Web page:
More than 200 people have spent the night sleeping rough in a bid to raise money to help the homeless.
The 14 Hours Homeless event - organised by the Salvation Army - aims to raise money while drawing attention to the plight of those on the streets.
About 270 volunteers across the country signed to sleep on cardboard boxes and in cars on Friday night - the annual appeal's fourth year - raising a record $70,000, organisers say.
Gatherings were held in Auckland, Wellington, Palmerston North and Invercargill.
According to Wellington City Council's outreach teams, there are about 40 rough sleepers in the city.
Wellington Mayor Justin Lester, a speaker at a sleepover event at Mount Cook School on Saturday morning, said long-term solutions were needed.
"The current housing situation has put more pressure on our most vulnerable residents, making it harder for them to secure and sustain proper accommodation," he said.
"We don't just want to manage homelessness, we want to end it. That's why we're investing in more social housing."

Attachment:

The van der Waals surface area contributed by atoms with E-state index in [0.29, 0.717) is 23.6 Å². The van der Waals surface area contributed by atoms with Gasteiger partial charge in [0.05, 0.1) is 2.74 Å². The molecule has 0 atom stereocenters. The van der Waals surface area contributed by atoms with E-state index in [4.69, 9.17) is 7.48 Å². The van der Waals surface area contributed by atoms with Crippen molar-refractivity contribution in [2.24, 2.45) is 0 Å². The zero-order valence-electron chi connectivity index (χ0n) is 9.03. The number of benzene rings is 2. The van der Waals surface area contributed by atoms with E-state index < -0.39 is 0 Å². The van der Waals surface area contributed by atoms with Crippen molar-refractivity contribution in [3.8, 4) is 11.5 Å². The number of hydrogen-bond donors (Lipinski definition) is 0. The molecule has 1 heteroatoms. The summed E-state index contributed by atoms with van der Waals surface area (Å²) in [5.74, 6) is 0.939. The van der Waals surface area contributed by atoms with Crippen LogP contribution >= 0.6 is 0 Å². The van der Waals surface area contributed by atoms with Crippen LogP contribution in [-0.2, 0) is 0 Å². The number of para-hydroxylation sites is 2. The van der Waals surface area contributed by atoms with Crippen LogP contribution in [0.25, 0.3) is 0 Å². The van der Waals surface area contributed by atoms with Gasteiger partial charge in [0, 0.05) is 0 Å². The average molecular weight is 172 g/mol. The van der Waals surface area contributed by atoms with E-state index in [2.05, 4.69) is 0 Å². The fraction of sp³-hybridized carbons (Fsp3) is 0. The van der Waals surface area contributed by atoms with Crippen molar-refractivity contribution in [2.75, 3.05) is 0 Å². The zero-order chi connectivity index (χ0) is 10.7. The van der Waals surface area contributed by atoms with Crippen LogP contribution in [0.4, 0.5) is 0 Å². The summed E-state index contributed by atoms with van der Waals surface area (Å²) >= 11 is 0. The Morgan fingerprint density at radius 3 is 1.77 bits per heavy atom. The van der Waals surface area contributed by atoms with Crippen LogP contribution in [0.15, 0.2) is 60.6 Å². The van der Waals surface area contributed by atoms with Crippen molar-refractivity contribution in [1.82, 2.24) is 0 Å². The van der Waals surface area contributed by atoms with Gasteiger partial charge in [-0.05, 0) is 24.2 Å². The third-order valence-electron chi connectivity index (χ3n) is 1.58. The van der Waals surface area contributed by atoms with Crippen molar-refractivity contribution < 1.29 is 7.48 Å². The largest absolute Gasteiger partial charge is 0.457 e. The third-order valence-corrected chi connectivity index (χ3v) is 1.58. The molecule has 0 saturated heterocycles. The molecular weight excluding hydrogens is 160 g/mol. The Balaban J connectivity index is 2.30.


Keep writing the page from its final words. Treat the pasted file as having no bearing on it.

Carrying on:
Compassion Soup Kitchen manager Karen Holland said a shortage of housing was a major problem in the capital.
"There's a lot of work being done, but the numbers aren't changing," she said.
"For the people who come to us, to have a nutritious meal is really important. But it's more than just food, people need a sense of belonging so they come here for community."
About 41,000 - or one-in-100 - people were found to be homeless by a University of Otago analysis of the 2013 census.
Money raised in previous years of the sleep-out event has gone into food parcels, youth projects and addiction treatment.